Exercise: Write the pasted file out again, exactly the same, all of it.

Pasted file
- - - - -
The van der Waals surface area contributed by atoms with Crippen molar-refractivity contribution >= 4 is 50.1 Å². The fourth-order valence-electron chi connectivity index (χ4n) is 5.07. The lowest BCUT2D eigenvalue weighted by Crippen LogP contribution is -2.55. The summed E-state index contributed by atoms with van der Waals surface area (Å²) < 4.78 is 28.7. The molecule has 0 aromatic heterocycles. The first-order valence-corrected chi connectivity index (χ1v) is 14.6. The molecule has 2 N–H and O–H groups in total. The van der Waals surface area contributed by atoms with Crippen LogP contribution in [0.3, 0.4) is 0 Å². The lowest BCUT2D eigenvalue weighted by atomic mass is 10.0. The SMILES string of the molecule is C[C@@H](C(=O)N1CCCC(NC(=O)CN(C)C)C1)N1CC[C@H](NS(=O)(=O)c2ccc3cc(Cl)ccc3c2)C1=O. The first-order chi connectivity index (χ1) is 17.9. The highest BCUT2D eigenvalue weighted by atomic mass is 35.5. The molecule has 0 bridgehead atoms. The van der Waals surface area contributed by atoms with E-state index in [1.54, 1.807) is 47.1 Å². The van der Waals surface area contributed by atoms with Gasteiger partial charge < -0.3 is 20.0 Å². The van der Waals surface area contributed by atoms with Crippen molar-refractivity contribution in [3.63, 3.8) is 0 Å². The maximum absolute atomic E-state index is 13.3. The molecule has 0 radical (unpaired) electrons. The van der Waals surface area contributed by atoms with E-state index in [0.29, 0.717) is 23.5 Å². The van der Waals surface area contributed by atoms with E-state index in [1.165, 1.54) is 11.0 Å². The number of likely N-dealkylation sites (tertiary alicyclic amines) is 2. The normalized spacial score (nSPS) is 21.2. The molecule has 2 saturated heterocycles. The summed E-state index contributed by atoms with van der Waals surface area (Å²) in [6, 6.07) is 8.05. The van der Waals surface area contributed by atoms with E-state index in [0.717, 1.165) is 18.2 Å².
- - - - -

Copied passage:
The van der Waals surface area contributed by atoms with Crippen molar-refractivity contribution >= 4 is 50.1 Å². The fourth-order valence-electron chi connectivity index (χ4n) is 5.07. The lowest BCUT2D eigenvalue weighted by Crippen LogP contribution is -2.55. The summed E-state index contributed by atoms with van der Waals surface area (Å²) < 4.78 is 28.7. The molecule has 0 aromatic heterocycles. The first-order valence-corrected chi connectivity index (χ1v) is 14.6. The molecule has 2 N–H and O–H groups in total. The van der Waals surface area contributed by atoms with Crippen LogP contribution in [0.3, 0.4) is 0 Å². The lowest BCUT2D eigenvalue weighted by atomic mass is 10.0. The SMILES string of the molecule is C[C@@H](C(=O)N1CCCC(NC(=O)CN(C)C)C1)N1CC[C@H](NS(=O)(=O)c2ccc3cc(Cl)ccc3c2)C1=O. The first-order chi connectivity index (χ1) is 17.9. The highest BCUT2D eigenvalue weighted by atomic mass is 35.5. The molecule has 0 bridgehead atoms. The van der Waals surface area contributed by atoms with E-state index in [1.54, 1.807) is 47.1 Å². The van der Waals surface area contributed by atoms with Gasteiger partial charge < -0.3 is 20.0 Å². The van der Waals surface area contributed by atoms with Crippen molar-refractivity contribution in [3.63, 3.8) is 0 Å². The maximum absolute atomic E-state index is 13.3. The molecule has 0 radical (unpaired) electrons. The van der Waals surface area contributed by atoms with E-state index in [0.29, 0.717) is 23.5 Å². The van der Waals surface area contributed by atoms with E-state index in [1.165, 1.54) is 11.0 Å². The number of likely N-dealkylation sites (tertiary alicyclic amines) is 2. The normalized spacial score (nSPS) is 21.2. The molecule has 2 saturated heterocycles. The summed E-state index contributed by atoms with van der Waals surface area (Å²) in [6, 6.07) is 8.05. The van der Waals surface area contributed by atoms with E-state index in [0.717, 1.165) is 18.2 Å².